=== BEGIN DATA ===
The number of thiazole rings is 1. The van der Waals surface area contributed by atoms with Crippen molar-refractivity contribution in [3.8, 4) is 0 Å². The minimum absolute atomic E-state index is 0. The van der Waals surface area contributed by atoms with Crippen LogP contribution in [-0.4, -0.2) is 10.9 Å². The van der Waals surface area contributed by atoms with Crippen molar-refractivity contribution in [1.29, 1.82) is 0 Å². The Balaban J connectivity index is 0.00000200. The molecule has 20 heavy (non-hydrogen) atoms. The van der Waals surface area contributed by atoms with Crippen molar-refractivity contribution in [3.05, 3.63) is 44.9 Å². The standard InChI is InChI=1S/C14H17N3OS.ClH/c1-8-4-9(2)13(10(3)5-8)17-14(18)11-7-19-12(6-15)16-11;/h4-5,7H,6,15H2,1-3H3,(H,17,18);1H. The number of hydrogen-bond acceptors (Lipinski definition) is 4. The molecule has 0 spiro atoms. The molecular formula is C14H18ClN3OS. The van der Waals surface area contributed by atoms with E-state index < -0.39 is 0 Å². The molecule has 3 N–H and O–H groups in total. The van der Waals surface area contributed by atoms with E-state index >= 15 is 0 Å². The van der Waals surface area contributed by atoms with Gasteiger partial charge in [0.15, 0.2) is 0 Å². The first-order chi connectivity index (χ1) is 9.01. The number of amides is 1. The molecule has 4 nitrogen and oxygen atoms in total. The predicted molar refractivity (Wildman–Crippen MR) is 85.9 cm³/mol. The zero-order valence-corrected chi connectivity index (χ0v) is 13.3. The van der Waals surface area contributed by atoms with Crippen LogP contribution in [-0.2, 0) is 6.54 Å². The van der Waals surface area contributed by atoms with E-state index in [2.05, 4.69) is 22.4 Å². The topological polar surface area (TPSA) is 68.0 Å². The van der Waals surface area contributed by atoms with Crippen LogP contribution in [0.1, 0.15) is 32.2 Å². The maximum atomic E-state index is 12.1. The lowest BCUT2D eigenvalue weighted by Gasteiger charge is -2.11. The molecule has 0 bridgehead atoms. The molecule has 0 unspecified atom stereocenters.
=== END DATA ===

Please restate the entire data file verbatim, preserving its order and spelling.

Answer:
The number of thiazole rings is 1. The van der Waals surface area contributed by atoms with Crippen molar-refractivity contribution in [3.8, 4) is 0 Å². The minimum absolute atomic E-state index is 0. The van der Waals surface area contributed by atoms with Crippen LogP contribution in [-0.4, -0.2) is 10.9 Å². The van der Waals surface area contributed by atoms with Crippen molar-refractivity contribution in [1.29, 1.82) is 0 Å². The Balaban J connectivity index is 0.00000200. The molecule has 20 heavy (non-hydrogen) atoms. The van der Waals surface area contributed by atoms with Crippen molar-refractivity contribution in [3.05, 3.63) is 44.9 Å². The standard InChI is InChI=1S/C14H17N3OS.ClH/c1-8-4-9(2)13(10(3)5-8)17-14(18)11-7-19-12(6-15)16-11;/h4-5,7H,6,15H2,1-3H3,(H,17,18);1H. The number of hydrogen-bond acceptors (Lipinski definition) is 4. The molecule has 0 spiro atoms. The molecular formula is C14H18ClN3OS. The van der Waals surface area contributed by atoms with E-state index < -0.39 is 0 Å². The molecule has 3 N–H and O–H groups in total. The van der Waals surface area contributed by atoms with E-state index >= 15 is 0 Å². The van der Waals surface area contributed by atoms with Gasteiger partial charge in [0.15, 0.2) is 0 Å². The first-order chi connectivity index (χ1) is 9.01. The number of amides is 1. The molecule has 4 nitrogen and oxygen atoms in total. The predicted molar refractivity (Wildman–Crippen MR) is 85.9 cm³/mol. The zero-order valence-corrected chi connectivity index (χ0v) is 13.3. The van der Waals surface area contributed by atoms with Crippen LogP contribution in [-0.2, 0) is 6.54 Å². The van der Waals surface area contributed by atoms with E-state index in [2.05, 4.69) is 22.4 Å². The topological polar surface area (TPSA) is 68.0 Å². The van der Waals surface area contributed by atoms with Crippen LogP contribution in [0.1, 0.15) is 32.2 Å². The maximum atomic E-state index is 12.1. The lowest BCUT2D eigenvalue weighted by Gasteiger charge is -2.11. The molecule has 0 bridgehead atoms. The molecule has 0 unspecified atom stereocenters.